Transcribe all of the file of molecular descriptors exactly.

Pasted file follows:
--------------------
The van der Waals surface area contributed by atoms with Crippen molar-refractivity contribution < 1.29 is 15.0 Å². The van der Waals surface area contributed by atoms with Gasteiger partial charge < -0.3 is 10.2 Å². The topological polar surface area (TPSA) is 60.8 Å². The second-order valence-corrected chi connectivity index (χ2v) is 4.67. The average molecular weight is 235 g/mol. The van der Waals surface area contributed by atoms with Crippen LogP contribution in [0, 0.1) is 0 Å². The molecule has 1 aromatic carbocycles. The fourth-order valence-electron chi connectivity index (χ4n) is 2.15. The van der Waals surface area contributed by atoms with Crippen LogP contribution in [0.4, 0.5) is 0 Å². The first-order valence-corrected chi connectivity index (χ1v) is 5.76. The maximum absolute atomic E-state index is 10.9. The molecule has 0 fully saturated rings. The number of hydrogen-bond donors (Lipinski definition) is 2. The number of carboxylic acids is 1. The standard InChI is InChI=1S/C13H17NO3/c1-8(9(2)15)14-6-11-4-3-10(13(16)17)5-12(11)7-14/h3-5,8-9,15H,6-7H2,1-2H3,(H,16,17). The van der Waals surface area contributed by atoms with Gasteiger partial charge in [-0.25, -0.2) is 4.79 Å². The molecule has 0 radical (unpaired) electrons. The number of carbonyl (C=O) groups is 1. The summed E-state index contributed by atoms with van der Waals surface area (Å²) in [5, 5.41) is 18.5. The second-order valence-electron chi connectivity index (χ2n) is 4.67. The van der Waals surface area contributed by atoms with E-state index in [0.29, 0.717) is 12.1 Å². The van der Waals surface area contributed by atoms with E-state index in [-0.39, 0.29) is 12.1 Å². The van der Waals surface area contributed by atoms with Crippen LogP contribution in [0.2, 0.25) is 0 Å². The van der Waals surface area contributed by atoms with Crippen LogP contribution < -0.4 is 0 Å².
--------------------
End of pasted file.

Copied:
The van der Waals surface area contributed by atoms with Crippen molar-refractivity contribution < 1.29 is 15.0 Å². The van der Waals surface area contributed by atoms with Gasteiger partial charge < -0.3 is 10.2 Å². The topological polar surface area (TPSA) is 60.8 Å². The second-order valence-corrected chi connectivity index (χ2v) is 4.67. The average molecular weight is 235 g/mol. The van der Waals surface area contributed by atoms with Crippen LogP contribution in [0, 0.1) is 0 Å². The molecule has 1 aromatic carbocycles. The fourth-order valence-electron chi connectivity index (χ4n) is 2.15. The van der Waals surface area contributed by atoms with Crippen LogP contribution in [0.4, 0.5) is 0 Å². The first-order valence-corrected chi connectivity index (χ1v) is 5.76. The maximum absolute atomic E-state index is 10.9. The molecule has 0 fully saturated rings. The number of hydrogen-bond donors (Lipinski definition) is 2. The number of carboxylic acids is 1. The standard InChI is InChI=1S/C13H17NO3/c1-8(9(2)15)14-6-11-4-3-10(13(16)17)5-12(11)7-14/h3-5,8-9,15H,6-7H2,1-2H3,(H,16,17). The van der Waals surface area contributed by atoms with Gasteiger partial charge in [-0.25, -0.2) is 4.79 Å². The molecule has 0 radical (unpaired) electrons. The number of carbonyl (C=O) groups is 1. The summed E-state index contributed by atoms with van der Waals surface area (Å²) in [5, 5.41) is 18.5. The second-order valence-electron chi connectivity index (χ2n) is 4.67. The van der Waals surface area contributed by atoms with E-state index in [0.29, 0.717) is 12.1 Å². The van der Waals surface area contributed by atoms with E-state index in [-0.39, 0.29) is 12.1 Å². The van der Waals surface area contributed by atoms with Crippen LogP contribution in [0.2, 0.25) is 0 Å². The van der Waals surface area contributed by atoms with Crippen LogP contribution < -0.4 is 0 Å².